says of it, and the application he makes of it. God bimself compares the lives of the inhabitants of Nineveh with this gourd, verse x. 11. Jovah had pity on the gourd, i. e. on himself for the loss of it: for it was very pleasing and refreshing to him, while it lasted; and defended him from scorching heat. So life is sweet. The Ninevites by its preservation were held back from the wrath of God, that had been threatened for their sins. How much more therefore should Jonah have had pity on the numerous inhabitants of Nineveh, when God had threatened them with the loss of life, which was an enjoyment so much more desirable than the gourd was to him! And if he found fault with God, that he did not spare to him the shadow of the gourd; how unreasonable was he in also finding fault with God, that he did spare the Ninevites their precious lives?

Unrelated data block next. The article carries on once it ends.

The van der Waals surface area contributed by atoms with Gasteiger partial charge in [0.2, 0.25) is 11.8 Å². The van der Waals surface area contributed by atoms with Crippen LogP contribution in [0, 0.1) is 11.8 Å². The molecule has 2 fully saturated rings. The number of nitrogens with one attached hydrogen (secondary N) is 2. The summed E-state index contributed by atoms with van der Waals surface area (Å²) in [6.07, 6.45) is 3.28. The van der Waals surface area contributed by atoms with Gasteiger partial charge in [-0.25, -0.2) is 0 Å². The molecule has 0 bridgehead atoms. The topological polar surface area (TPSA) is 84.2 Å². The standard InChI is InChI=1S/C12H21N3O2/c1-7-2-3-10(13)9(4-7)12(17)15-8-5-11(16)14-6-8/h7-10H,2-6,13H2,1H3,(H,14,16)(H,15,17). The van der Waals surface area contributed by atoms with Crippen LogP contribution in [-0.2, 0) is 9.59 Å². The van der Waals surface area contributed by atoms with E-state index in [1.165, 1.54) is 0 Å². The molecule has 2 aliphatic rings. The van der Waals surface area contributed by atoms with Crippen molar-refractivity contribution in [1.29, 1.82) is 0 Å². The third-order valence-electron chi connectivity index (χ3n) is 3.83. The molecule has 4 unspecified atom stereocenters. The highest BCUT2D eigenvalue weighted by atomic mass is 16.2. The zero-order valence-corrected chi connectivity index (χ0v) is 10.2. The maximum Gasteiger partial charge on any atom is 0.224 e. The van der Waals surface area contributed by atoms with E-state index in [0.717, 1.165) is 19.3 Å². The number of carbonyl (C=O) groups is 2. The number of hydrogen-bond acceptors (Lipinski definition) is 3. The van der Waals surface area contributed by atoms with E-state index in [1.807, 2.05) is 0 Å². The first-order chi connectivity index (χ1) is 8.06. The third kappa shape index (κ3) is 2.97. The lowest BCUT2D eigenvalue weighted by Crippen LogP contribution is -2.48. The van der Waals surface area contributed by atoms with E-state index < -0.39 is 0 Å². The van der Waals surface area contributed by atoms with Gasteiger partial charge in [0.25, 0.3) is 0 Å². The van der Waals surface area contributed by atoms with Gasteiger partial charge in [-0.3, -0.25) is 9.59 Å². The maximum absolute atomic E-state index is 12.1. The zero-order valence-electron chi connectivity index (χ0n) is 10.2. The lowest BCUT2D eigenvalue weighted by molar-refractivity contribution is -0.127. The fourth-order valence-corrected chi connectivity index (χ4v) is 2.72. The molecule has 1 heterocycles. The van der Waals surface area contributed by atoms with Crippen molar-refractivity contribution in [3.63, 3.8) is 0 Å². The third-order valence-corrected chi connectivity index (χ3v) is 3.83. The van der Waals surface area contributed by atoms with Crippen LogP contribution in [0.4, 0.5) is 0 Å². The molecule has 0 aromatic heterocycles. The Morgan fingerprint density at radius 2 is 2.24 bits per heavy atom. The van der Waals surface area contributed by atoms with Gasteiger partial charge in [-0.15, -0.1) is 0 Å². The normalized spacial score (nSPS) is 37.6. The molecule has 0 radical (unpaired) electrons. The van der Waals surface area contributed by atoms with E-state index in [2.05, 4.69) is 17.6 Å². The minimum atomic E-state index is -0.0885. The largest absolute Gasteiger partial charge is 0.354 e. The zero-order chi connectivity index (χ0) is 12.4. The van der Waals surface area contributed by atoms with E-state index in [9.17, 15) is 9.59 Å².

God miraculously enabled David to kill the lion and the bear, and to deliver the lamb out of their mouth, plainly and evidently to be a type, sign, and encouragement unto him, that he would enable him to destroy the enemies of his people, that were much stronger than they, and deliver his people from them. David did this as a shepherd over the flock of his father; and his acting the part of a shepherd toward them, is expressly spoken of as a resemblance of his acting the part of a king and shepherd towards God's people from time to time. i Chron. xi. 2. Psalm lxxviii. 70, 71, 72. Jerem. xxiii. 4, 5, 6. Ezek. xxxiv. 23, 24. Chap. xxxvii. 24. And God's people in places innumerable are called his flock, and bis sheep, and their enemies in David's Psalms and elsewhere, are compared to the lion and other beasts of prey that devour the sheep; and David himself calls his own deliverance, and the deliverance of God's people, a being saved from the lion's mouth. Psalm vii. 1, 2, and xvii. 12, 13, and xxii. 20, 21, and xxxv. 17, and lvii. 3. 4. And David bimself thus understood and improved God's thus miraculously enabling him to conquer these wild beasts, and deliver the lamb, as a representation and sign of what God would enable him to do for his people against their strong enemjes; as is evident from what he said to Saul, when he offered to go against Goliath.